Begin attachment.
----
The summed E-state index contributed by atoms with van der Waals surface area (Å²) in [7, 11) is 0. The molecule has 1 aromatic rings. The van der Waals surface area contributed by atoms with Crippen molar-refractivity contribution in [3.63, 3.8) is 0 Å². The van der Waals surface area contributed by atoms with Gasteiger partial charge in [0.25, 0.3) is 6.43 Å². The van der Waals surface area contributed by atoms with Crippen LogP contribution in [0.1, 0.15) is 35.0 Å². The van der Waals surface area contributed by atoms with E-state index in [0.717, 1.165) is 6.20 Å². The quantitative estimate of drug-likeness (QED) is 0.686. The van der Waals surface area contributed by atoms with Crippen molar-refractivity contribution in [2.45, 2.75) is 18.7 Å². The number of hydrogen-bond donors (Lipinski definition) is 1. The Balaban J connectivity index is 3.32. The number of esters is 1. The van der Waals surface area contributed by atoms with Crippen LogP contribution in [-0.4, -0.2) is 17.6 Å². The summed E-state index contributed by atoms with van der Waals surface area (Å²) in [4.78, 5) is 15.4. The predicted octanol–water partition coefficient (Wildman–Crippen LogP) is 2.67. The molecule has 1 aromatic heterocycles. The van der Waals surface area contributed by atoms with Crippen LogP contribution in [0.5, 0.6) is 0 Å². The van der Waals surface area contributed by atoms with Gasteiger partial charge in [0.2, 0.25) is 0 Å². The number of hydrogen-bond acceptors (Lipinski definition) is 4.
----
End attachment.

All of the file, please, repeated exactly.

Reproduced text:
The summed E-state index contributed by atoms with van der Waals surface area (Å²) in [7, 11) is 0. The molecule has 1 aromatic rings. The van der Waals surface area contributed by atoms with Crippen molar-refractivity contribution in [3.63, 3.8) is 0 Å². The van der Waals surface area contributed by atoms with Gasteiger partial charge in [0.25, 0.3) is 6.43 Å². The van der Waals surface area contributed by atoms with Crippen LogP contribution in [0.1, 0.15) is 35.0 Å². The van der Waals surface area contributed by atoms with E-state index in [0.717, 1.165) is 6.20 Å². The quantitative estimate of drug-likeness (QED) is 0.686. The van der Waals surface area contributed by atoms with Crippen molar-refractivity contribution in [2.45, 2.75) is 18.7 Å². The number of hydrogen-bond donors (Lipinski definition) is 1. The Balaban J connectivity index is 3.32. The number of esters is 1. The van der Waals surface area contributed by atoms with Crippen LogP contribution in [-0.4, -0.2) is 17.6 Å². The summed E-state index contributed by atoms with van der Waals surface area (Å²) in [4.78, 5) is 15.4. The predicted octanol–water partition coefficient (Wildman–Crippen LogP) is 2.67. The molecule has 1 aromatic heterocycles. The van der Waals surface area contributed by atoms with Crippen LogP contribution in [0.5, 0.6) is 0 Å². The van der Waals surface area contributed by atoms with Gasteiger partial charge in [0.2, 0.25) is 0 Å². The number of hydrogen-bond acceptors (Lipinski definition) is 4.